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PHOENIX-Opposing growth plans that could decide the fate of new development throughout Arizona for decades to come are garnering national support from both development and environmental camps. Polls by the Arizona Republic indicate, however, that the issue will be left up to undecided voters on Nov. 7. That’s because there’s only a slight margin between voters who say they’re for or against two propositions: one is anti-growth, the other pro-growth.

The National Association of Home Builders, worried that passage of Proposition 202 could spark similar growth-control initiatives around the country, appealed to its 200,000 members nationwide to contribute money to defeat the measure.

“They want to drive homebuilders out of business,” the letter says, “and force American families into crowded, high-density neighborhoods against their will.”

Prop. 202 would require more municipalities to set growth boundaries based on 10-year population forecasts. The cost of any infrastructure development outside those lines would be born completely by developers. The measure would also put a two-year development moratorium in place while cities draw up their boundaries.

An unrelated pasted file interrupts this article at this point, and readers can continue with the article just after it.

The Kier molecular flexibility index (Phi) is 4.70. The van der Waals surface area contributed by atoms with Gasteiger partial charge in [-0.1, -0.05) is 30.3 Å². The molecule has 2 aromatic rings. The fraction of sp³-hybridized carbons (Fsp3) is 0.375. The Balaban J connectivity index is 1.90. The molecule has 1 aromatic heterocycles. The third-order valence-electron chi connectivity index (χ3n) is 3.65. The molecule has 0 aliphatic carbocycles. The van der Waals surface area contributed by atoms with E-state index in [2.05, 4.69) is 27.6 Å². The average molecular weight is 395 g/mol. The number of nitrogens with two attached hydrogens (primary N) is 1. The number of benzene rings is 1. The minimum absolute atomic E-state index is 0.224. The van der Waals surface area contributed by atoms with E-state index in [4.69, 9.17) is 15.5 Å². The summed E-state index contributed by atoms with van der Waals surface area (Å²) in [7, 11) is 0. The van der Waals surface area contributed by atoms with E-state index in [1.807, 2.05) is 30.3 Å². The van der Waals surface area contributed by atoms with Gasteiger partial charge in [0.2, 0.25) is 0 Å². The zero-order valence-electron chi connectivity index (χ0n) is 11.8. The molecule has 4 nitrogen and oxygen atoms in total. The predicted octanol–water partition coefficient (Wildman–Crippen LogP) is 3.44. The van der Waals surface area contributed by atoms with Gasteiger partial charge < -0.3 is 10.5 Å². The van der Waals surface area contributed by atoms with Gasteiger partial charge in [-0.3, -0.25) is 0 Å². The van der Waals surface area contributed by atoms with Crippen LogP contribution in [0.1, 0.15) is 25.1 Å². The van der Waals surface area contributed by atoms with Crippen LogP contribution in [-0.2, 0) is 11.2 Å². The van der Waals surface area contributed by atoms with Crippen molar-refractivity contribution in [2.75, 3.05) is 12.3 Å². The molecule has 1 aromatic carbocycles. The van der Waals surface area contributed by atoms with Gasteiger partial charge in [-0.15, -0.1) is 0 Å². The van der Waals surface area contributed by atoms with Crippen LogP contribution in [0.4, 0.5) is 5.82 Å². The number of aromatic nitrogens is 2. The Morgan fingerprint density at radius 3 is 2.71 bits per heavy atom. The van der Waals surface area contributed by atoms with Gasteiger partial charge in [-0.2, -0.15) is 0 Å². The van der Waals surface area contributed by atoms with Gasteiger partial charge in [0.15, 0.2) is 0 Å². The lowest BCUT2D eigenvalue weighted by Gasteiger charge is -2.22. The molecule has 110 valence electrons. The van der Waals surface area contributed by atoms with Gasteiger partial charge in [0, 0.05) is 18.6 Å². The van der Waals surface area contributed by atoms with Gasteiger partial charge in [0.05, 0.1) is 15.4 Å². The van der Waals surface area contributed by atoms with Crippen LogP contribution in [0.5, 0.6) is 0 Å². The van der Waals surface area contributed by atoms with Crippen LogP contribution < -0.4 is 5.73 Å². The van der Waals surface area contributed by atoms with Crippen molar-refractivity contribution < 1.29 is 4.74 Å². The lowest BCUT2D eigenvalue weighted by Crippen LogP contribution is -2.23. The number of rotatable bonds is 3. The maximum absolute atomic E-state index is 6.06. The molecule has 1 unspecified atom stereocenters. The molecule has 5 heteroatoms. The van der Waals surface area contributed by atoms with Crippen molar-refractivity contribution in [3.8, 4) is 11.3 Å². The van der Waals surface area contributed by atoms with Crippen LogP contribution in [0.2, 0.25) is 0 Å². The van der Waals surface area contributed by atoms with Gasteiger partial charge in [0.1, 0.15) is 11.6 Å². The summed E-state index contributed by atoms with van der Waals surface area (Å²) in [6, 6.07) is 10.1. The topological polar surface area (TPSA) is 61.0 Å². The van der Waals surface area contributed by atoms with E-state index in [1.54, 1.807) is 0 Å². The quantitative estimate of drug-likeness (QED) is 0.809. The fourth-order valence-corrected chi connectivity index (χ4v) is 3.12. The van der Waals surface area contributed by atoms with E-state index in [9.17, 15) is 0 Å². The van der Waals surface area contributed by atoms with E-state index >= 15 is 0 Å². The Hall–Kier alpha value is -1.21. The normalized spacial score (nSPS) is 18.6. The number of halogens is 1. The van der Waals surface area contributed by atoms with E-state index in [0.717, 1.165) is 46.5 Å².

Supporters of Prop. 202 include more than 50 environmental groups, civic organizations and business groups, says Sandy Bahr, spokeswoman for the Arizona branch of the Sierra Club, the main backer of the measure.

A recent advertising blitz has eroded some support for the measure, recent polls show. A survey indicates that 46% of registered voters favor Prop. 202, with 34% opposed and 20% who don’t know. That compares to a September survey that showed 62% favored the measure and 23% opposed it.

“The more people learn about Proposition 202, the less they like it,” says Spencer Kamps, head of Arizonans for Responsible Planning, the chief opposition group.

A competing growth plan, Proposition 100, also lost ground, but not nearly as much as Prop. 202. This measure would set no boundary limits, but would set aside millions of dollars each year for the purchase of land for conservation. The survey shows that 63% of those surveyed support Proposition 100, 21% oppose it and 16% don’t know. That compares to 67% who supported it in September and 20% who opposed it.

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